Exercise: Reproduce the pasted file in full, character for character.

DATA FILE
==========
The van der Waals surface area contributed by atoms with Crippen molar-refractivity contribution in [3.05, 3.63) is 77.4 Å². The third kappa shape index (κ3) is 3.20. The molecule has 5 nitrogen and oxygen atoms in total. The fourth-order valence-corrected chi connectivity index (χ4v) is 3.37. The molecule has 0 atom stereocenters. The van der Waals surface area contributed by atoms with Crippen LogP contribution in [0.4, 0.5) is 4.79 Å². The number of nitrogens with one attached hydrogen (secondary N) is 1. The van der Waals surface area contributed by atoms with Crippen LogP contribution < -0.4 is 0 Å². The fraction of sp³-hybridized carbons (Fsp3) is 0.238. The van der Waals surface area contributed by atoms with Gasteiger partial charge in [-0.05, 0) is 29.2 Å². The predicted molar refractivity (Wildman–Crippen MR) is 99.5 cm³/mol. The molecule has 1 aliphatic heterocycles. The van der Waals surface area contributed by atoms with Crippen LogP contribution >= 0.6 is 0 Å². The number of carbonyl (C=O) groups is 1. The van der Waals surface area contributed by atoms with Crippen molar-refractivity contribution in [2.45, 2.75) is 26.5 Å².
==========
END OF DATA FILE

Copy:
The van der Waals surface area contributed by atoms with Crippen molar-refractivity contribution in [3.05, 3.63) is 77.4 Å². The third kappa shape index (κ3) is 3.20. The molecule has 5 nitrogen and oxygen atoms in total. The fourth-order valence-corrected chi connectivity index (χ4v) is 3.37. The molecule has 0 atom stereocenters. The van der Waals surface area contributed by atoms with Crippen LogP contribution in [0.4, 0.5) is 4.79 Å². The number of nitrogens with one attached hydrogen (secondary N) is 1. The van der Waals surface area contributed by atoms with Crippen LogP contribution < -0.4 is 0 Å². The fraction of sp³-hybridized carbons (Fsp3) is 0.238. The van der Waals surface area contributed by atoms with Gasteiger partial charge in [-0.05, 0) is 29.2 Å². The predicted molar refractivity (Wildman–Crippen MR) is 99.5 cm³/mol. The molecule has 1 aliphatic heterocycles. The van der Waals surface area contributed by atoms with Crippen LogP contribution >= 0.6 is 0 Å². The number of carbonyl (C=O) groups is 1. The van der Waals surface area contributed by atoms with Crippen molar-refractivity contribution in [2.45, 2.75) is 26.5 Å².